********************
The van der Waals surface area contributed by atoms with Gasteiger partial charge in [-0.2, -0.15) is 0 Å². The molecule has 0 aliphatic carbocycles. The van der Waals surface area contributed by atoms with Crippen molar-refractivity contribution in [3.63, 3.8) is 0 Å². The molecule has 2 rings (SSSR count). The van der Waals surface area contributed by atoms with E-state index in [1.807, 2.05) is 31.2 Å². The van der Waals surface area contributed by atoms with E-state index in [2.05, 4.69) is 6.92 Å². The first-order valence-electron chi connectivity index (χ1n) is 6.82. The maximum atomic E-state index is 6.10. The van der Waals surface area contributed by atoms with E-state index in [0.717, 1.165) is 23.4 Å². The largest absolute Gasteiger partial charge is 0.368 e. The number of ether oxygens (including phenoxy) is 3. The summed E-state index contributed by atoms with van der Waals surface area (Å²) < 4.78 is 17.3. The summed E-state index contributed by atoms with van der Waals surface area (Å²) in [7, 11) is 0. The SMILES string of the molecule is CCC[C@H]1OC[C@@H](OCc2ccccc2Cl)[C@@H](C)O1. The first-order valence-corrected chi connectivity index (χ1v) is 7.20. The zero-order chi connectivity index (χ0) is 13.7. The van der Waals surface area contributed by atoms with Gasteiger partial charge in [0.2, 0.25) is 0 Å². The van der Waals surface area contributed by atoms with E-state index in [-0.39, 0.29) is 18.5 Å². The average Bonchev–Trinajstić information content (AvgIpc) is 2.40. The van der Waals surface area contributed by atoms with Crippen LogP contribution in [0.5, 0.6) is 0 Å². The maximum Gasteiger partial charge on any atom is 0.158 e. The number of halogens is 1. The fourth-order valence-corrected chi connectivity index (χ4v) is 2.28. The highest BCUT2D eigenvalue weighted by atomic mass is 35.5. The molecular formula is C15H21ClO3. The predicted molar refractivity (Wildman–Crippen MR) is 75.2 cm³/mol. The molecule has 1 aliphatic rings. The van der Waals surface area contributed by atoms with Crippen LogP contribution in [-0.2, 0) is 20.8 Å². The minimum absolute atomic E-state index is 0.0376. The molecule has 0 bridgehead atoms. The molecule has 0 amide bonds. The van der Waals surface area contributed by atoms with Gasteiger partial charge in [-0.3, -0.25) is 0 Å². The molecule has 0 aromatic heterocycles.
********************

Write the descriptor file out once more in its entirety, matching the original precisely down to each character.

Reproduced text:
The van der Waals surface area contributed by atoms with Gasteiger partial charge in [-0.2, -0.15) is 0 Å². The molecule has 0 aliphatic carbocycles. The van der Waals surface area contributed by atoms with Crippen molar-refractivity contribution in [3.63, 3.8) is 0 Å². The molecule has 2 rings (SSSR count). The van der Waals surface area contributed by atoms with E-state index in [1.807, 2.05) is 31.2 Å². The van der Waals surface area contributed by atoms with E-state index in [2.05, 4.69) is 6.92 Å². The first-order valence-electron chi connectivity index (χ1n) is 6.82. The maximum atomic E-state index is 6.10. The van der Waals surface area contributed by atoms with E-state index in [0.717, 1.165) is 23.4 Å². The largest absolute Gasteiger partial charge is 0.368 e. The number of ether oxygens (including phenoxy) is 3. The summed E-state index contributed by atoms with van der Waals surface area (Å²) < 4.78 is 17.3. The summed E-state index contributed by atoms with van der Waals surface area (Å²) in [7, 11) is 0. The SMILES string of the molecule is CCC[C@H]1OC[C@@H](OCc2ccccc2Cl)[C@@H](C)O1. The first-order valence-corrected chi connectivity index (χ1v) is 7.20. The zero-order chi connectivity index (χ0) is 13.7. The van der Waals surface area contributed by atoms with Gasteiger partial charge in [0.2, 0.25) is 0 Å². The van der Waals surface area contributed by atoms with E-state index in [-0.39, 0.29) is 18.5 Å². The average Bonchev–Trinajstić information content (AvgIpc) is 2.40. The van der Waals surface area contributed by atoms with Crippen LogP contribution in [0.5, 0.6) is 0 Å². The maximum Gasteiger partial charge on any atom is 0.158 e. The number of halogens is 1. The fourth-order valence-corrected chi connectivity index (χ4v) is 2.28. The highest BCUT2D eigenvalue weighted by atomic mass is 35.5. The molecular formula is C15H21ClO3. The predicted molar refractivity (Wildman–Crippen MR) is 75.2 cm³/mol. The molecule has 1 aliphatic rings. The van der Waals surface area contributed by atoms with Crippen LogP contribution in [-0.2, 0) is 20.8 Å². The minimum absolute atomic E-state index is 0.0376. The molecule has 0 bridgehead atoms. The molecule has 0 amide bonds. The van der Waals surface area contributed by atoms with Gasteiger partial charge in [-0.3, -0.25) is 0 Å². The molecule has 0 aromatic heterocycles.